Pension system struggling with longevity effect

Image courtesy stock.xchnge

Image courtesy stock.xchnge

A child born in the US today is more likely to live to a 100 than to be born with blonde hair or blue eyes – and that is a problem for retirement funds.

Speaking ahead of the launch of Sanlam’s Benchmark Survey on retirement later this month, Viresh Maharaj, chief marketing actuary at Sanlam Employee Benefits, says research indicates that the nature of longevity is not fully understood, appreciated and anticipated in current retirement planning.

Maharaj said life expectancy has increased by 20 years since 1950. This is a larger increase in the last 60 years than in the preceding 6 000, due to advances in medical technology, nutrition and public health systems.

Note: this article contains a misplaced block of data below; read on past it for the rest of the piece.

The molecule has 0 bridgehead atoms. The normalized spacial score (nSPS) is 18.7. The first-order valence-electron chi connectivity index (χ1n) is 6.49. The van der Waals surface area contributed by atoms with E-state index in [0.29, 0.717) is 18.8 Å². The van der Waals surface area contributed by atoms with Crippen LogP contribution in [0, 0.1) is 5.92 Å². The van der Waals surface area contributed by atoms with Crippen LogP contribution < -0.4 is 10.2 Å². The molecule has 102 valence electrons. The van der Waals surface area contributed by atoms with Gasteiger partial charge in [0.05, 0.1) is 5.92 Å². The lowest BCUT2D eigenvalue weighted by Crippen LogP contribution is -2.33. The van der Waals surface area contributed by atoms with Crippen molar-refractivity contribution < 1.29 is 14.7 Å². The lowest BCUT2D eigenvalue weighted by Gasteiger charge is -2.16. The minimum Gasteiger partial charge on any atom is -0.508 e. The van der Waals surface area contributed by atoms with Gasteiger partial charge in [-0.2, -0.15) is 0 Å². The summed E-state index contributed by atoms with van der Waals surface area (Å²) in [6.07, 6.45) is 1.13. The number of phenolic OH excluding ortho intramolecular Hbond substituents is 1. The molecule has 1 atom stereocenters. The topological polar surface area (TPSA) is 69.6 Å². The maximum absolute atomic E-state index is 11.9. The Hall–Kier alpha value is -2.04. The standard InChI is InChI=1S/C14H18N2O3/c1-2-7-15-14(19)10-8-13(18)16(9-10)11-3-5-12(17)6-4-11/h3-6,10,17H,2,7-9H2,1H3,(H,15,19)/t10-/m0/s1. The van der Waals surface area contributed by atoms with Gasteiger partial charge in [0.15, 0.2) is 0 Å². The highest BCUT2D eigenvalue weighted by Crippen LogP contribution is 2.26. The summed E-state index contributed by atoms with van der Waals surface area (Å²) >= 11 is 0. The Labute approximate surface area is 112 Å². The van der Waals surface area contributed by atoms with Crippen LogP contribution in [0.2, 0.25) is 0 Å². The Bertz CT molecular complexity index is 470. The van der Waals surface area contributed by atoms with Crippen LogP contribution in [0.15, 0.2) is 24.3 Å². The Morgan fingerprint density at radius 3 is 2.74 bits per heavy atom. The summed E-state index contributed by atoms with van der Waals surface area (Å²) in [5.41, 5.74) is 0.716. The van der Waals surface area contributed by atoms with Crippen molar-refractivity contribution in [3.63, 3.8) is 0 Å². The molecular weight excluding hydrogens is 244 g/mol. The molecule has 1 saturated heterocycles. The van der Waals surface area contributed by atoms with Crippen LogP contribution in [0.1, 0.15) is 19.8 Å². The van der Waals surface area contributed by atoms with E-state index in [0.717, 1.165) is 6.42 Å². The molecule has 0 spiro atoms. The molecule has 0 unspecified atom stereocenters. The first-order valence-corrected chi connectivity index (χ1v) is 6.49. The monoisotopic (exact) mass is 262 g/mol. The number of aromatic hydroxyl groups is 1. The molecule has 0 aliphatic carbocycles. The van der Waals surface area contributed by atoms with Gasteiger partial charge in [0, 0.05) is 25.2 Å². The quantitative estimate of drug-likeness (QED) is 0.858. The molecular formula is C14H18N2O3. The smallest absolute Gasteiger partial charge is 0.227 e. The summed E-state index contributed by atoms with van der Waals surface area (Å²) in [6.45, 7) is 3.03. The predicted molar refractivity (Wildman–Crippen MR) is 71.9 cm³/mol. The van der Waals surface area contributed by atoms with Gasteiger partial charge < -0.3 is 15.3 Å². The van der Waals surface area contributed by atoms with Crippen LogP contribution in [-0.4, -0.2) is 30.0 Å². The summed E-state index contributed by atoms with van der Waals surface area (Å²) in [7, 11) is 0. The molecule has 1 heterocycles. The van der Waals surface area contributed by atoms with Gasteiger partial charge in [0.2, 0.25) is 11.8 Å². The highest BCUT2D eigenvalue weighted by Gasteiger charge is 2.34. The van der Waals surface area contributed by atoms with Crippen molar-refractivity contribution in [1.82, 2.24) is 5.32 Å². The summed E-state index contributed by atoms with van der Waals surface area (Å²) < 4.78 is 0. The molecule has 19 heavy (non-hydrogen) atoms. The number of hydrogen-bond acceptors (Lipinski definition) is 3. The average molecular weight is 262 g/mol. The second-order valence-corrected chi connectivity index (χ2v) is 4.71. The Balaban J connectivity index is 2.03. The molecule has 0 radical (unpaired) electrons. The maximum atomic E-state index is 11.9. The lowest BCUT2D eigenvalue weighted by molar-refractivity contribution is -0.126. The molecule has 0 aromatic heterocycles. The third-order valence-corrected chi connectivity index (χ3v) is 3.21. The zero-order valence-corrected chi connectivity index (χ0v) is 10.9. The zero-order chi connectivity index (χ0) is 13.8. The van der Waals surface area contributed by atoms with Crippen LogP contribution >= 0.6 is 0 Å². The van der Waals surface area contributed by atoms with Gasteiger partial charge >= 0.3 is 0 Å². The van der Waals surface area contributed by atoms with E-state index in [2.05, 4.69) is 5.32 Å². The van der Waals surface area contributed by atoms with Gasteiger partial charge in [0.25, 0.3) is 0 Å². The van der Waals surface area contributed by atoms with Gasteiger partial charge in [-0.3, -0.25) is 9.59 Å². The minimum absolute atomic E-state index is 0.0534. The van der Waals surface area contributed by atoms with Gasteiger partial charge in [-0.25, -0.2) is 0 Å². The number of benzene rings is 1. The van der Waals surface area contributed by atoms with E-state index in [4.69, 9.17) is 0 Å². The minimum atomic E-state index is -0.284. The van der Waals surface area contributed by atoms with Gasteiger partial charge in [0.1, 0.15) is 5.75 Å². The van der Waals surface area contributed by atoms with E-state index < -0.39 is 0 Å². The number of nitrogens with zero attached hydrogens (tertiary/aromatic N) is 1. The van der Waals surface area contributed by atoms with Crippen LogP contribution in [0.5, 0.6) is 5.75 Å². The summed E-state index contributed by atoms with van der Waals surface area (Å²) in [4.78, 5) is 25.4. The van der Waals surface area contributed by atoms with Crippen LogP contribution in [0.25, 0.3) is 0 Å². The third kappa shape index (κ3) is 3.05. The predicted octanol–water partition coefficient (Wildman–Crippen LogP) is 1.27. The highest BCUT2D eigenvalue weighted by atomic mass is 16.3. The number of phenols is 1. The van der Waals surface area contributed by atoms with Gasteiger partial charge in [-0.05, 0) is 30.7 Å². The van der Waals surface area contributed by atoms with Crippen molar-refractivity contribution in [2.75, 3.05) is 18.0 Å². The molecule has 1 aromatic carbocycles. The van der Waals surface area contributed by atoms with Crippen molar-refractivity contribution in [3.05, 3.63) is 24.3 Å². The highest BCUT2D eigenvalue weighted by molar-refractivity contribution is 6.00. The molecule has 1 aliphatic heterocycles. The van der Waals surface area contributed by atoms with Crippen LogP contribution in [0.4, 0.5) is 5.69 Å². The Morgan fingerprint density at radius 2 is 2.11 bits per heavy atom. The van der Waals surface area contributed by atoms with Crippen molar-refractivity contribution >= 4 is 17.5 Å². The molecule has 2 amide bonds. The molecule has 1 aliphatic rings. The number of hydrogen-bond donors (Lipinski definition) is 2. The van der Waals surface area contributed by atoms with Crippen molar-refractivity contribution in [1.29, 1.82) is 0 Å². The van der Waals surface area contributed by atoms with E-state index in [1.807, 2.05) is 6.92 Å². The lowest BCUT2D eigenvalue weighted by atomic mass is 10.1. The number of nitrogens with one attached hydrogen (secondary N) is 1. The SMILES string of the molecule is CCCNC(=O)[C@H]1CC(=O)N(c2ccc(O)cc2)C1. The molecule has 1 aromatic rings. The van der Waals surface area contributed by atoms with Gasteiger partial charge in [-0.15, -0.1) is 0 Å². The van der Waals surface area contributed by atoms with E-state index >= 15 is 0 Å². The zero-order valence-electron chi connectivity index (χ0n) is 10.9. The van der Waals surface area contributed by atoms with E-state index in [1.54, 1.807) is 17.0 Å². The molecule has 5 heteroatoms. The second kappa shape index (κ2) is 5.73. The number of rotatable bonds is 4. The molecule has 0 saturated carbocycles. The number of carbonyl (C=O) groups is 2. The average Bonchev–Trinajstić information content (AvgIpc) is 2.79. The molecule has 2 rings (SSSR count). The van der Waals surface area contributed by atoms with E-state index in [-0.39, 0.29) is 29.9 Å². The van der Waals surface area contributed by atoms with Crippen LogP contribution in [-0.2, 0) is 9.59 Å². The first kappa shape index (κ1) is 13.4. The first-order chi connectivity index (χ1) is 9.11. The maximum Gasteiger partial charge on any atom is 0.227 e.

The United Nations anticipates that, by the year 2035, the current population figure of 600 million people over the age of 65 will be 1.1 billion.

“What worked when retirement funds were conceptualised and implemented may not necessarily work today – and will definitely not work in 20 years’ time,” Maharaj said.

The impact of longevity also means people need to save more for retirement or spend less time in retirement.

Advances in anti-retroviral me-dicine, stem cell applications and nanotechnology were only going to increase the longevity curve, making it vital for the retirement funding structure to align its planning with these changes.

Maharaj said South Africa also faces a different dynamic, where pensioners were supporting children and grandchildren.

According to this year’s Benchmark statistics, 60% of pensioners have adult dependents and 23% have child dependents.

If people start saving earlier and the retirement age gets pushed out, it can go a long way in addressing the problem.




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